We are excited to introduce Small Town and Rural Multimodal Networks, a new guide from the USDOT Federal Highway Administration Bicycle and Pedestrian Program that will help make streets and roads in Vermont towns work better and be safer for everyone! The guide is a great new resource for advocates, municipal staff and leaders in Vermont's small towns and rural communities. It applies existing national design guidelines for safer streets and roads in rural settings and highlights small town and rural case studies -- even one from Vermont's own Lyndonville!
Check out this sure-to-be informative, free(!) America Walks webinar series on building walkable communities. Coming your way on the second Wednesday of every month throughout 2017, experts as well as advocates and municipal representatives will present sase studies from around the country, and discuss what makes a city walkable and how to do it in your community.
In July 2015, Local Motion, DuBois & King, the Burlington Dept. of Public Works and Street Plans Collaborative partnered together and set up temporary street redesigns to show how bike lanes can increase safety for non-motorized street users and how with a little thought and planning cyclists, walkers and cars can all coincide peacefully on our streets. This effort was just featured in Design Museum Magazine!
If your community wishes to participate in the joint VTrans/ACCD Better Connections Grant Program, a pre-application meeting needs to happen by Friday, December 16th.
A recent article from Citylab gives empirical backing to something that is obvious to anyone who rides a bike: protected bike lanes make biking better. But they do more than reduce crashes; they also increase rates of biking. The increased margin of safety persuades "retired" bike riders to dust off their bikes and take to the streets. Check out the article at this link. And read on to learn why this matters right now for Burlington.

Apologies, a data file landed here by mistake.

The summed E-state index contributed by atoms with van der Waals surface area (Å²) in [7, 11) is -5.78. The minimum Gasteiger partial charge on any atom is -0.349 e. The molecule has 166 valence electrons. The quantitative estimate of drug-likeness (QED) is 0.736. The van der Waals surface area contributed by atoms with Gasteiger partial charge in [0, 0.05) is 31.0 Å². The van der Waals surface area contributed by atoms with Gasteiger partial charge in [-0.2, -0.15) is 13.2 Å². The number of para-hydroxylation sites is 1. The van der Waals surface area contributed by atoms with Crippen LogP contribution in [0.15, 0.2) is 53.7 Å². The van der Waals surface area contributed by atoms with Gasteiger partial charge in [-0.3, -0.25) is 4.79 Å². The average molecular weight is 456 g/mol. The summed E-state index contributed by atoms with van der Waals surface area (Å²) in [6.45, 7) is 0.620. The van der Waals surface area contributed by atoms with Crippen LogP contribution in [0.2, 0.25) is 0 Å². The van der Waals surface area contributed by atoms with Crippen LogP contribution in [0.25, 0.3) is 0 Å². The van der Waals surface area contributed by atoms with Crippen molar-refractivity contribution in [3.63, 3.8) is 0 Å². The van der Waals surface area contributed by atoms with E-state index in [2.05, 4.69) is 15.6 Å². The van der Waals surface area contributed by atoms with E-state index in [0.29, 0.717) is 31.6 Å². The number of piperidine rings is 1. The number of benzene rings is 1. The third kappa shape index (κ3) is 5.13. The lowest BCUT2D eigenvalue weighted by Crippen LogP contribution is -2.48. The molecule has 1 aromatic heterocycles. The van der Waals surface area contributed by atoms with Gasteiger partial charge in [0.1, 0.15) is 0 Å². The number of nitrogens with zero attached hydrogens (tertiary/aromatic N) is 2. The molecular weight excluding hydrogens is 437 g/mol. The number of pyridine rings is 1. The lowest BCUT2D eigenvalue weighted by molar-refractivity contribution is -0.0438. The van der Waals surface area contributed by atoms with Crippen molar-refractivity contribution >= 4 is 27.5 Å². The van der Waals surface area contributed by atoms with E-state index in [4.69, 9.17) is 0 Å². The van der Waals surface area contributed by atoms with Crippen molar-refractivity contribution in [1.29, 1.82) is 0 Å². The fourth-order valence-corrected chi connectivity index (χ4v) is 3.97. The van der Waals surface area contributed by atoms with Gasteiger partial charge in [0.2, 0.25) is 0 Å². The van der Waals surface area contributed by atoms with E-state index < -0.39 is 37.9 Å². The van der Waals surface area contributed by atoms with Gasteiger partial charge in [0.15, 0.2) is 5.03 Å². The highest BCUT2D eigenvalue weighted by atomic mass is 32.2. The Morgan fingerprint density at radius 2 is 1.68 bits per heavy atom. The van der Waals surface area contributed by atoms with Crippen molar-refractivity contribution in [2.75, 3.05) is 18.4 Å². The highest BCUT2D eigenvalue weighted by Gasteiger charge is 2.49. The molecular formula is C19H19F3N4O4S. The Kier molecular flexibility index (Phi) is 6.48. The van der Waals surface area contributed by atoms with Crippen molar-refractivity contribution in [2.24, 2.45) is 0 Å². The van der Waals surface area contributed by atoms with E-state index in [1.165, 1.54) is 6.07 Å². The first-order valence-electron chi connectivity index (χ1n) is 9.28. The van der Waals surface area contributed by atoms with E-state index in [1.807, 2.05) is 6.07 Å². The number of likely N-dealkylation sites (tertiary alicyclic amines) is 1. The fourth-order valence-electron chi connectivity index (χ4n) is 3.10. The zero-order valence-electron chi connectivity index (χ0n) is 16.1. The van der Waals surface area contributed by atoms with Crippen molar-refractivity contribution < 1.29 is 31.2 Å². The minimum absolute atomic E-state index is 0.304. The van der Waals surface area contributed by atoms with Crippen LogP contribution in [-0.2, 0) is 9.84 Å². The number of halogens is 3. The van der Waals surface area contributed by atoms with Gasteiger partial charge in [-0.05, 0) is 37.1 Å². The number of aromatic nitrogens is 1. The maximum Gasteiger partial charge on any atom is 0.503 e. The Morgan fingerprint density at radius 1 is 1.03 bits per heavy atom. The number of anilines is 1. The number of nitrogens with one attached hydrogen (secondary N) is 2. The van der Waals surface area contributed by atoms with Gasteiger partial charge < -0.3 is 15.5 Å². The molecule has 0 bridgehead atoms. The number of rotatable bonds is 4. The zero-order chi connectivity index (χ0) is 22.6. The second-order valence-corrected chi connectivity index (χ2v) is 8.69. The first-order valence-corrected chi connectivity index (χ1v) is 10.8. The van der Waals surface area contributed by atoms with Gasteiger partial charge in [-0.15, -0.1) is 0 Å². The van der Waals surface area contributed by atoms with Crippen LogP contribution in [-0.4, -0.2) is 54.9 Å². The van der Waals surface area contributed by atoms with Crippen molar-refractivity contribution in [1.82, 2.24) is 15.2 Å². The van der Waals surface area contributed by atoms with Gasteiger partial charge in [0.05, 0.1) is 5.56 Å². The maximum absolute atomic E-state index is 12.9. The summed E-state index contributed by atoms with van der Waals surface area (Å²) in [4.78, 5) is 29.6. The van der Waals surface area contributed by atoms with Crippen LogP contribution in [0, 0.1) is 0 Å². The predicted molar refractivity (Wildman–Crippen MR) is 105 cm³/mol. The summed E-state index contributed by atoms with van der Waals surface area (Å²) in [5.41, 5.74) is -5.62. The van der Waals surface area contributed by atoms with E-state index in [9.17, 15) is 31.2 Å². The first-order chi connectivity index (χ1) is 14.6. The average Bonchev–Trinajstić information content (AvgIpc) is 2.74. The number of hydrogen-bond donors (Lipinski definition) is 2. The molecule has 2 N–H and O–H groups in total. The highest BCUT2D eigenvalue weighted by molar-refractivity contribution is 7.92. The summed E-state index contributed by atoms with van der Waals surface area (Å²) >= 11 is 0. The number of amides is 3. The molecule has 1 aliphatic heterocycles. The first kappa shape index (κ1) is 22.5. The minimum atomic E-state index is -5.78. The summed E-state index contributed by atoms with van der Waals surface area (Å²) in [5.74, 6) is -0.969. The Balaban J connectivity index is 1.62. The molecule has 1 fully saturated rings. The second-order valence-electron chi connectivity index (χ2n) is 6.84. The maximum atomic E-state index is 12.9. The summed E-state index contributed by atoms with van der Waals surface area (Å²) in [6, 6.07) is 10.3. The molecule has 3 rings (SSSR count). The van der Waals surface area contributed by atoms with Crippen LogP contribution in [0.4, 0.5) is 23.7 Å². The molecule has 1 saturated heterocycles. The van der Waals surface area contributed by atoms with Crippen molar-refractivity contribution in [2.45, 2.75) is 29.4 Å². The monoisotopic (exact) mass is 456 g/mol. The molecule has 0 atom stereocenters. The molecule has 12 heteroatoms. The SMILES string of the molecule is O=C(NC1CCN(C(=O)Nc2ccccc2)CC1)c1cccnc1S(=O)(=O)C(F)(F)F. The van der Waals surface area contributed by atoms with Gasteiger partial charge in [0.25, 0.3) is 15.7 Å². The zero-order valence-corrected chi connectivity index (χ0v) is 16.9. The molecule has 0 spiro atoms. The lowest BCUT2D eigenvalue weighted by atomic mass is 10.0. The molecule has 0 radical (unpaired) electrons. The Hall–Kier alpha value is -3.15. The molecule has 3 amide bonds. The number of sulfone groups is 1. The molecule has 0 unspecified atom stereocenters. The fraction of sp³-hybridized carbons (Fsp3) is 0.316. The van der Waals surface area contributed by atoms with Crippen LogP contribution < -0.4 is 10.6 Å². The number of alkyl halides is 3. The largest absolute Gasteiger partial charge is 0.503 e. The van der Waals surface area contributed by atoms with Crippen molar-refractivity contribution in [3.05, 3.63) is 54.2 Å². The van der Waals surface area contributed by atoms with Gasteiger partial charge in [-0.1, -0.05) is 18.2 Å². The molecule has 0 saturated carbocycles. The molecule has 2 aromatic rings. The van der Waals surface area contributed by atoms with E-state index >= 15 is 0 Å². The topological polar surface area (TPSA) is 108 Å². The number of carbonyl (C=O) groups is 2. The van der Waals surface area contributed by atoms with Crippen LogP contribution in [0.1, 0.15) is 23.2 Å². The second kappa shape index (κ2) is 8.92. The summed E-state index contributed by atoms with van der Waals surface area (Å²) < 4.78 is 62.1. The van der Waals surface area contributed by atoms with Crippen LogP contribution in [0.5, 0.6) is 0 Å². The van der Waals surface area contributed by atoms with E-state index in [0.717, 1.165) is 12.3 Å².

Local Motion staff and volunteers hit the streets in Burlington last night to get high-quality bike lights on "ninja" bikes. We counted about 80 riders coming through the intersection of Pearl Street & Winooski Avenue in the space of two hours. The good news? Two-thirds of them already had lights on their bikes! Check out our Twitter feed for photos, reactions, and more.
Burlington resident Peggy O'Neill and Local Motion were featured in NPR's recent series "Boundbusters" about empowering citizens to make changes Burlington's streets through tactical urbanism. Tactical urbanism is an approach to creating temporary projects that get to "lighter, faster and cheaper" changes on the ground.
VTrans is NOW accepting applications for the Transportation Alternatives (TA) program! Bicycle and pedestrian project planning and construction are at the heart of the TA program and this year, the focus is on environmental mitigation projects relating to stormwater and highways. Learn more by attending an online workshop, which will be held on September 6th and 8th.
We are delighted to report that the promised addition of bike lanes to Williston Road between Earl's Cyclery and Tafts Corners is happening—and we're bummed to report that it won't happen until 2017. (The delay is to accommodate a major subsurface utility upgrade, which is much better done before the road is repaved than after.) The delay is frustrating, but the bike lanes are baked into the design, which means they WILL get built. Read on for a few screenshots from the paving plans, so you know we aren't blowing smoke!
The Burlington Police Department is going green! BPD released a statement yesterday that they will be reintroducing police bike patrols as a measure to make Burlington more environmentally friendly, healthier, and stronger as a community. Read on for more information, and to sneak a glance at the police's shiny new wheels.